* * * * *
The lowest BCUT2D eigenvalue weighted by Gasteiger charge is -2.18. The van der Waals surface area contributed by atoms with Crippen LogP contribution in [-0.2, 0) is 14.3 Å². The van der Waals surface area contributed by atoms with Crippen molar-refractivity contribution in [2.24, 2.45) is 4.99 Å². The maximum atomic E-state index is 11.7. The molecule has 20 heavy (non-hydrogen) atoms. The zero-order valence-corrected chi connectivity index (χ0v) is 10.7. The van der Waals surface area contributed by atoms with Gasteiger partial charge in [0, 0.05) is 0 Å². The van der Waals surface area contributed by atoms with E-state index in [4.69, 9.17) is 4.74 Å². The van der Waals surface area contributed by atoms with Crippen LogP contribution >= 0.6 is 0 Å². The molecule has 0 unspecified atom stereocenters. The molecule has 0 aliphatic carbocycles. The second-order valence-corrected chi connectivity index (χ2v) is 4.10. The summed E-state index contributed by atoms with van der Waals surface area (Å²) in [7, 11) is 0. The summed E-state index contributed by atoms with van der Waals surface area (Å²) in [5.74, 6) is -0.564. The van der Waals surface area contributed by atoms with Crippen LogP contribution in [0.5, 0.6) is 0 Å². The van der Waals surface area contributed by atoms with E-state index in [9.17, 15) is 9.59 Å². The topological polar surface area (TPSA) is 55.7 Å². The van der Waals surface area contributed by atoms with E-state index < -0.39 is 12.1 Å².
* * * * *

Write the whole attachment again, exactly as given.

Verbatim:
The lowest BCUT2D eigenvalue weighted by Gasteiger charge is -2.18. The van der Waals surface area contributed by atoms with Crippen LogP contribution in [-0.2, 0) is 14.3 Å². The van der Waals surface area contributed by atoms with Crippen molar-refractivity contribution in [2.24, 2.45) is 4.99 Å². The maximum atomic E-state index is 11.7. The molecule has 20 heavy (non-hydrogen) atoms. The zero-order valence-corrected chi connectivity index (χ0v) is 10.7. The van der Waals surface area contributed by atoms with Gasteiger partial charge in [0, 0.05) is 0 Å². The van der Waals surface area contributed by atoms with E-state index in [4.69, 9.17) is 4.74 Å². The van der Waals surface area contributed by atoms with Crippen LogP contribution >= 0.6 is 0 Å². The molecule has 0 unspecified atom stereocenters. The molecule has 0 aliphatic carbocycles. The second-order valence-corrected chi connectivity index (χ2v) is 4.10. The summed E-state index contributed by atoms with van der Waals surface area (Å²) in [7, 11) is 0. The summed E-state index contributed by atoms with van der Waals surface area (Å²) in [5.74, 6) is -0.564. The van der Waals surface area contributed by atoms with Crippen LogP contribution in [0.5, 0.6) is 0 Å². The van der Waals surface area contributed by atoms with E-state index in [9.17, 15) is 9.59 Å². The topological polar surface area (TPSA) is 55.7 Å². The van der Waals surface area contributed by atoms with E-state index < -0.39 is 12.1 Å².